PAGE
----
Though Ben Simmons makes 56% of his shot attempts, most of his points come from fast break dunks or within 3 feet of the basket. His scoring range is more suitable for a center or forward camped-out under the basket but not for a point guard.
Since Ben Simmons (as of this writing) plays the point guard position in Philadelphia, his inability to shoot the basketball from 15 feet or more from the basket makes him an offensive liability. During any seven-game playoff series, your opponent can and will exploit a glaring weakness (such as Simmons’ inability and unwillingness to shoot the basketball) to its advantage.
For his first two seasons on the court in the NBA, Ben Simmons didn’t even try to attempt a 3-point shot. After Sunday’s loss to Atlanta, he has yet to attempt a single 3-pointer in the playoffs during his four year career.
The Atlanta Hawks also exploited yet another shooting weakness of Ben Simmons. His free throw shooting in the seven game series was simply atrocious as he made just 15 out of 45 attempts. For the Sixers’ two playoff series this year, Simmons’ 34.2% free throw conversion rate was the worst shooting percentage in NBA history (yes, even worse than Shaquille O’Neal and Wilt Chamberlain). His poor free throw shooting cost his team at least two wins during the Atlanta series.
Ben Simmons’ shooting has not improved in four complete NBA seasons in Philadelphia. For reasons which I’ll never understand, the team (apparently still in love with his potential) extended Simmons’ contract last season (all guaranteed money, by the way) at about $35 million per season for another four years!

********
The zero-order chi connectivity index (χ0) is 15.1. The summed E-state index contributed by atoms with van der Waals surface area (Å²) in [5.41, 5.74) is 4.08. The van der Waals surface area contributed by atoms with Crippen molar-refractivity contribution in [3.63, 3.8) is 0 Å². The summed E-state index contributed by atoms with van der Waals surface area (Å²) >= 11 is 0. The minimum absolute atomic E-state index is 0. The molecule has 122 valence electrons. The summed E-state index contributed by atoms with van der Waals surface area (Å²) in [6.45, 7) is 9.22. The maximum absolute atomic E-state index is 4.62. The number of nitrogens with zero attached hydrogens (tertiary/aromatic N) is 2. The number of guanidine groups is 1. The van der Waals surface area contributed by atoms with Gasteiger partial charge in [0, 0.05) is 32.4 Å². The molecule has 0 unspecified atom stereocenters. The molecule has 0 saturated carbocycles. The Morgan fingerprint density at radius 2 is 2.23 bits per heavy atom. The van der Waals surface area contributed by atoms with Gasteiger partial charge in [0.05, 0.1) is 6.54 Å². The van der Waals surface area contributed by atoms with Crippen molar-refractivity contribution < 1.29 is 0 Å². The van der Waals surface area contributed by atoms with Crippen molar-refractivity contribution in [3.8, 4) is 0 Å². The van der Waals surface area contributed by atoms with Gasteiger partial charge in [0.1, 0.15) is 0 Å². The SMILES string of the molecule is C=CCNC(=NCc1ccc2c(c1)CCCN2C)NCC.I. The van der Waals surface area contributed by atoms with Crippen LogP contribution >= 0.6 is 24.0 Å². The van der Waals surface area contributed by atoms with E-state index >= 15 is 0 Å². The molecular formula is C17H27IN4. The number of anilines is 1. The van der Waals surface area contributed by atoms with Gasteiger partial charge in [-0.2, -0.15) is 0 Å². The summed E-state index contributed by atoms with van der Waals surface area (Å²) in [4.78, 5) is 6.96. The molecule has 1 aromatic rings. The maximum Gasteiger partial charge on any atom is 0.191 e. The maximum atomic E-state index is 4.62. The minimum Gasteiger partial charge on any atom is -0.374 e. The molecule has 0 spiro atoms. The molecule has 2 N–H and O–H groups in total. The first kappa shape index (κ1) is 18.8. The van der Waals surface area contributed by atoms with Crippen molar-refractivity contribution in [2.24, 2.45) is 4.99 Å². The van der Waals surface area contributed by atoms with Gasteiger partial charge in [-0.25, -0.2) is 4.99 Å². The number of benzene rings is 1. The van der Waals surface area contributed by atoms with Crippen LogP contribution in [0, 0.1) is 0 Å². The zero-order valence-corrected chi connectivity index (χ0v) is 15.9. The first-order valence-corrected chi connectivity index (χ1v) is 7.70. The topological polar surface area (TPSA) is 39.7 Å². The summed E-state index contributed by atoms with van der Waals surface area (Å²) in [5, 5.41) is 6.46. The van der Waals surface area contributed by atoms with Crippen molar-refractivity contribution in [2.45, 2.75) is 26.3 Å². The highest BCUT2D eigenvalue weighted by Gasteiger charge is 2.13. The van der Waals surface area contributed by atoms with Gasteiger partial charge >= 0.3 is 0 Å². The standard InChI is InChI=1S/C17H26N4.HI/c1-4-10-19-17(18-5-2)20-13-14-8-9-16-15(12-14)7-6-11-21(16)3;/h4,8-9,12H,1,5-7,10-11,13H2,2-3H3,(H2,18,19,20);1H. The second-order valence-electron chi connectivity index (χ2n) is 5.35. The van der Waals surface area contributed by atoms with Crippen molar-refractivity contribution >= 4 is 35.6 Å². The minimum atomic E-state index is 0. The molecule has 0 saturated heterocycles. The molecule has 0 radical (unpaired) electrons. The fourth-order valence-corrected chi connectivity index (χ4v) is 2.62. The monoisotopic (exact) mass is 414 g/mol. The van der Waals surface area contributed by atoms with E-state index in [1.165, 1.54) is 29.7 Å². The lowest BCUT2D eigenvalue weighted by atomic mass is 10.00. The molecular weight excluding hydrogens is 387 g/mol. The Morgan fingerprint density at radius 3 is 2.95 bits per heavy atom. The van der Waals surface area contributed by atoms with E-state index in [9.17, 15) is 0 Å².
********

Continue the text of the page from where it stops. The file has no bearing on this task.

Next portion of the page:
What do they say about a fool and his money?
It is quite possible that the Atlanta Hawks may have just ended the “Ben Simmons Experience” in Philadelphia.
At 6’11”, Simmons has proven that he is not a good enough shooter to play the point guard spot –especially during a playoff series. If he remains in Philadelphia (which I doubt), he must be moved to a forward spot and learn to play in the low post with center Joel Embiid (the true star player on the 76ers).
With all of the guaranteed money in his new contract, Ben Simmons does not have to improve his shooting to keep his paychecks rolling in. He is wealthy beyond his wildest expectations – regardless of whether he is stays in Philly or is shipped to another team willing to spend too much money for a player who doesn’t care to enough to improve his game.
Ben Simmons was never going to be the second coming of Magic Johnson. Magic was always a leader at heart and worked hard every year to improve his own shooting weaknesses. Comparing Simmons’ “potential” to Magic Johnson was all in the imagination of those who somehow figured that Ben would mature once he became a professional basketball player.
Hey, Philly fans! You’ve been “used” by Ben Simmons – just like LSU was.
At least, the “Ben Simmons Experience” left the Pete Maravich Assembly Center in Baton Rouge after just one mediocre season. LSU basketball has thrived in the post-Ben Simmons era. The same could happen in Philadelphia soon, too.
Ben Simmons has proven one thing to be true. What you see is what you’ll get.